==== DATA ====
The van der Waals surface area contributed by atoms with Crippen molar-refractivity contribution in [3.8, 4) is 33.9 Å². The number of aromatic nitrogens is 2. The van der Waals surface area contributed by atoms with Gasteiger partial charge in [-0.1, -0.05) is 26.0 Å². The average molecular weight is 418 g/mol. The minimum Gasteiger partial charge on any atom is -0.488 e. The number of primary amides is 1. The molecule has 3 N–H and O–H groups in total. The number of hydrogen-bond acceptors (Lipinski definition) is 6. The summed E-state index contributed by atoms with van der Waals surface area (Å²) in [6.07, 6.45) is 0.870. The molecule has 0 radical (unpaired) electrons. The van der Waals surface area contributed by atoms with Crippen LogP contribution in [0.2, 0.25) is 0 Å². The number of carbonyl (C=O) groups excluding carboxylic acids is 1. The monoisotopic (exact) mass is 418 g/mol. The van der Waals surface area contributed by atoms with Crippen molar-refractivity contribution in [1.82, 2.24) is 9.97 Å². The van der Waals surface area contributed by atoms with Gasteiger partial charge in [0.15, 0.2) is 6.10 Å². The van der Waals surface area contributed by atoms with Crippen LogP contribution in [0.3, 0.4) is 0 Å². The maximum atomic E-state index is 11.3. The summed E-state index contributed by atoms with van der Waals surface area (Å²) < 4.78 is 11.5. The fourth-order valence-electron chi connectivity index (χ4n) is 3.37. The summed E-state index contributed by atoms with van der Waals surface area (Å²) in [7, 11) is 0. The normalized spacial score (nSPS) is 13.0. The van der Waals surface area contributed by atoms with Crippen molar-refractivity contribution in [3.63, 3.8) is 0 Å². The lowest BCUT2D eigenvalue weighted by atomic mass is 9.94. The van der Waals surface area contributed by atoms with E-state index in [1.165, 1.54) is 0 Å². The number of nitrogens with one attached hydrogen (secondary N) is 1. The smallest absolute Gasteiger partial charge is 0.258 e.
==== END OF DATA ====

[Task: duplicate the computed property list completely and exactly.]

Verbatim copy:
The van der Waals surface area contributed by atoms with Crippen molar-refractivity contribution in [3.8, 4) is 33.9 Å². The number of aromatic nitrogens is 2. The van der Waals surface area contributed by atoms with Gasteiger partial charge in [-0.1, -0.05) is 26.0 Å². The average molecular weight is 418 g/mol. The minimum Gasteiger partial charge on any atom is -0.488 e. The number of primary amides is 1. The molecule has 3 N–H and O–H groups in total. The number of hydrogen-bond acceptors (Lipinski definition) is 6. The summed E-state index contributed by atoms with van der Waals surface area (Å²) in [6.07, 6.45) is 0.870. The molecule has 0 radical (unpaired) electrons. The van der Waals surface area contributed by atoms with Crippen LogP contribution in [0.2, 0.25) is 0 Å². The number of carbonyl (C=O) groups excluding carboxylic acids is 1. The monoisotopic (exact) mass is 418 g/mol. The van der Waals surface area contributed by atoms with Crippen molar-refractivity contribution in [1.82, 2.24) is 9.97 Å². The van der Waals surface area contributed by atoms with Gasteiger partial charge in [0.15, 0.2) is 6.10 Å². The van der Waals surface area contributed by atoms with Crippen LogP contribution in [0.3, 0.4) is 0 Å². The maximum atomic E-state index is 11.3. The summed E-state index contributed by atoms with van der Waals surface area (Å²) < 4.78 is 11.5. The fourth-order valence-electron chi connectivity index (χ4n) is 3.37. The summed E-state index contributed by atoms with van der Waals surface area (Å²) in [7, 11) is 0. The normalized spacial score (nSPS) is 13.0. The van der Waals surface area contributed by atoms with Crippen molar-refractivity contribution in [3.63, 3.8) is 0 Å². The lowest BCUT2D eigenvalue weighted by atomic mass is 9.94. The van der Waals surface area contributed by atoms with E-state index in [1.165, 1.54) is 0 Å². The number of nitrogens with one attached hydrogen (secondary N) is 1. The smallest absolute Gasteiger partial charge is 0.258 e.